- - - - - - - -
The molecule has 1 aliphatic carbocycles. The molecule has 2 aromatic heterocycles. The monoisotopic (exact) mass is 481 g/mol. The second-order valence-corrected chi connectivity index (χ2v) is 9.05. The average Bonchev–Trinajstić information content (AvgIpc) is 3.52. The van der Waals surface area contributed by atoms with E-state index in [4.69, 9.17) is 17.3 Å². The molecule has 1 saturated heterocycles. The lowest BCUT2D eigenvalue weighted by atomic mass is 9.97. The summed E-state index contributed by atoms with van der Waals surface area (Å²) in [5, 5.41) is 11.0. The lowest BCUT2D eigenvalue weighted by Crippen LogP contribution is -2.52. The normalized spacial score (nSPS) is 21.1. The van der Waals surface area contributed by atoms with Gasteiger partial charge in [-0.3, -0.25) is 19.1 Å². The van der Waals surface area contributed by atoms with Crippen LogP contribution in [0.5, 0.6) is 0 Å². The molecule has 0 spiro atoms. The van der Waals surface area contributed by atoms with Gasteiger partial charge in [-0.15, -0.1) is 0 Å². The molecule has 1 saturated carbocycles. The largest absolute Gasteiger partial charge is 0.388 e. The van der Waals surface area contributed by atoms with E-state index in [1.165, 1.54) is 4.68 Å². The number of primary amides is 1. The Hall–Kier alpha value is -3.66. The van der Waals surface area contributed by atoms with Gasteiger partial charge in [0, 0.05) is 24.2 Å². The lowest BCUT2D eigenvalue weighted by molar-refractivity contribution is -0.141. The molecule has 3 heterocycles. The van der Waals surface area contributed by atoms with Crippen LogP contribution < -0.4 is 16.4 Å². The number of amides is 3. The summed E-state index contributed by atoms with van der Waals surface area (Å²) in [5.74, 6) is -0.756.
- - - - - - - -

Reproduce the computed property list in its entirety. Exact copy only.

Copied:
The molecule has 1 aliphatic carbocycles. The molecule has 2 aromatic heterocycles. The monoisotopic (exact) mass is 481 g/mol. The second-order valence-corrected chi connectivity index (χ2v) is 9.05. The average Bonchev–Trinajstić information content (AvgIpc) is 3.52. The van der Waals surface area contributed by atoms with E-state index in [4.69, 9.17) is 17.3 Å². The molecule has 1 saturated heterocycles. The lowest BCUT2D eigenvalue weighted by atomic mass is 9.97. The summed E-state index contributed by atoms with van der Waals surface area (Å²) in [5, 5.41) is 11.0. The lowest BCUT2D eigenvalue weighted by Crippen LogP contribution is -2.52. The normalized spacial score (nSPS) is 21.1. The van der Waals surface area contributed by atoms with Gasteiger partial charge in [-0.3, -0.25) is 19.1 Å². The van der Waals surface area contributed by atoms with Crippen LogP contribution in [0.5, 0.6) is 0 Å². The molecule has 0 spiro atoms. The van der Waals surface area contributed by atoms with Gasteiger partial charge in [-0.15, -0.1) is 0 Å². The molecule has 1 saturated carbocycles. The largest absolute Gasteiger partial charge is 0.388 e. The van der Waals surface area contributed by atoms with E-state index in [1.165, 1.54) is 4.68 Å². The number of primary amides is 1. The Hall–Kier alpha value is -3.66. The van der Waals surface area contributed by atoms with Gasteiger partial charge in [0, 0.05) is 24.2 Å². The lowest BCUT2D eigenvalue weighted by molar-refractivity contribution is -0.141. The molecule has 3 heterocycles. The van der Waals surface area contributed by atoms with Crippen LogP contribution < -0.4 is 16.4 Å². The number of amides is 3. The summed E-state index contributed by atoms with van der Waals surface area (Å²) in [5.74, 6) is -0.756.